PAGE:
Swipe Versus Chips: The Holiday Checkout Headache I Didn’t Anticipate

Photographed by Rockie Nolan.
Every year, I promise myself that this will be the year I get my holiday shopping done online, ahead of time, and when everything's discounted following Thanksgiving. Instead, I tryptophan-nap through any sale worth shopping and end up running through New York City crowds the week before the holidays in polar-vortex temps and nightmarishly long lines just to check the few important people off my list. And there's one thing that's really starting to become the cherry on the shit cake that's 2016; it's annoying, it's frequent, and it's messing up a transaction that I've always been able to breeze through with ease. This holiday season, credit-card chip-reader confusion is pushing me over the edge. The EMV chip is supposed to make things more secure for all of us — the chips are more difficult to duplicate, which means EMV chip cards are designed to protect us from fraud (and in countries where they've been the norm for years, there have been dramatic declines in certain types of credit card fraud). Chip cards arrived stateside around a year and a half ago, according to Quartz. As of April 2016, 70% of U.S. credit card holders had EMV-chip addled plastic in their wallets, per CNBC, but not all retailers have adopted the technology. Every time I think I've finally remembered to insert my goddamn card chip, the sales associate always tells me to swipe. And, of course, If I swipe first, there's a good chance they'll tell me to insert the chip.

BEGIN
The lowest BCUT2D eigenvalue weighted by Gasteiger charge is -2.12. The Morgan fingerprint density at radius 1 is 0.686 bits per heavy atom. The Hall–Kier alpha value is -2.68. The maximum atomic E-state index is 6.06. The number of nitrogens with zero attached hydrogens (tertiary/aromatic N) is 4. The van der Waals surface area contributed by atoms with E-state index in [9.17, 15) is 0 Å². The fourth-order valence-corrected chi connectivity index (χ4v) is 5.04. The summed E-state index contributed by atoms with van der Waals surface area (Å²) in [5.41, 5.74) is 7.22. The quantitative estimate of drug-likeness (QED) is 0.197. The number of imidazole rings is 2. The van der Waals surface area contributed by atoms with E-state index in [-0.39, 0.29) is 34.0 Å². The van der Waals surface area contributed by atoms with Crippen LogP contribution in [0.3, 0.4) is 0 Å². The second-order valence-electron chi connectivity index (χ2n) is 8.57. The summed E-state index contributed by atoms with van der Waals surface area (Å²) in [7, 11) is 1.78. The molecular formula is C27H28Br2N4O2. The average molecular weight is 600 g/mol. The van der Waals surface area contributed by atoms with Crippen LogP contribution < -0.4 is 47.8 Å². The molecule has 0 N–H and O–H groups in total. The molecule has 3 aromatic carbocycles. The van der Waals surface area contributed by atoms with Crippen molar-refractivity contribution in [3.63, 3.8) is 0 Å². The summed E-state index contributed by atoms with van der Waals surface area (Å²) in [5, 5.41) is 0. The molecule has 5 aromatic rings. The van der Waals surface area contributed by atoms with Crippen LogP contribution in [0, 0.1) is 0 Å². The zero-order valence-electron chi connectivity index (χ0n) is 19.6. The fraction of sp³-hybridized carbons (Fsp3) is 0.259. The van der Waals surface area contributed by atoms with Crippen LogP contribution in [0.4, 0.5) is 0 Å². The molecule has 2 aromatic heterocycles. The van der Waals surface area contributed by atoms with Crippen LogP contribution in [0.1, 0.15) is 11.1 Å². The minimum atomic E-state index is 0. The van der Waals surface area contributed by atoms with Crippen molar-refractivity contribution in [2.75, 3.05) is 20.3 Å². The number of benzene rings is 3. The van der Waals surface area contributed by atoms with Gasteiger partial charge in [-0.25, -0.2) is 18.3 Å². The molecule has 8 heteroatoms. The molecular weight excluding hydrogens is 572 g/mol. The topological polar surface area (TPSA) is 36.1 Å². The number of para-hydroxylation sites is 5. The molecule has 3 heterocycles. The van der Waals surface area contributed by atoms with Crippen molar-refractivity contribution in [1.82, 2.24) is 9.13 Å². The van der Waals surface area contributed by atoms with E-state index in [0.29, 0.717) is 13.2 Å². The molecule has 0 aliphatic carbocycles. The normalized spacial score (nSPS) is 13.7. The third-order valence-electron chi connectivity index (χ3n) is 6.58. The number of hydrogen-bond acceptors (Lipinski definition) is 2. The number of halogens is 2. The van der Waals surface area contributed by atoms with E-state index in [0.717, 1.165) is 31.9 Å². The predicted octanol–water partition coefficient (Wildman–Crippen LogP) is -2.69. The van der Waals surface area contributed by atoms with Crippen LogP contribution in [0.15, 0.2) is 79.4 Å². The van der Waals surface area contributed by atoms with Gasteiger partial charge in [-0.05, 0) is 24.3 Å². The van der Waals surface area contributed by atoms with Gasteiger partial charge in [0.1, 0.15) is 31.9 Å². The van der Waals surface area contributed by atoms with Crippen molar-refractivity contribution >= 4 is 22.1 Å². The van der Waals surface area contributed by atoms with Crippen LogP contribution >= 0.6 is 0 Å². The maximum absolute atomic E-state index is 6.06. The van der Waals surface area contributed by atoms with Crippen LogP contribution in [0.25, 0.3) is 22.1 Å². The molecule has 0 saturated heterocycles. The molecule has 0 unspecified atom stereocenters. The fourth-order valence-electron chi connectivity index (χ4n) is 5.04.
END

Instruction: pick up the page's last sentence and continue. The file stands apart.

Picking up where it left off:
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I wouldn't mind so much, if chips didn't take freaking forever to process. I've actually considered asking if I can continue browsing the store while my card sits in the machine for what feels like an eternity — especially when I'm scrambling to get to my next destination, and the people in line behind me are shooting daggers into the back of my skull. Instead, it's just long enough to exchange some very awkward half-smiles with the salesperson, scroll through Instagram (but a glazed-over, not-actually-paying-attention scroll just to break the awkwardness), share smiles again, and then ponder where it all went wrong. And it's not just customers who feel it. In fact, at Zara just this week, I saw a store manager wrongly snap at her own employee because of it. "Take the next guest!" she yelled down the checkout counter. "'m still waiting for this one to finish checking out." The customer frantically finished her purchase and scurried out of the way of the next confused shopper. I was still deep in the line, tapping my foot and sweating profusely in all of my winter layers, manically silent-laughing about how I did this to myself, yet again. A line that should have been 10 minutes, I'm convinced, was more like 30 because of chip-processing time alone. And still, I waited my turn, made it up to the counter for my quality time with the card machine, and mentally committed to sucking it up and paying for express shipping for the rest of the gifts on my list. Some stores have even gone so far as posting signs on their machines, or taping up the chip-reader slots to save us all a few precious moments. It's only normal that a nationwide transition like this take some time, I guess. But, if there's anything that's going to encourage people (me!) to embrace online shopping more than I already do, it's this. And while I hope that we can unify on a variety of important issues in 2017, and what's sure to be a solid four years ahead of fighting the good fight, can we please, for the sake of every shopper's sanity, make up our minds on this chip-or-swipe issue, too?

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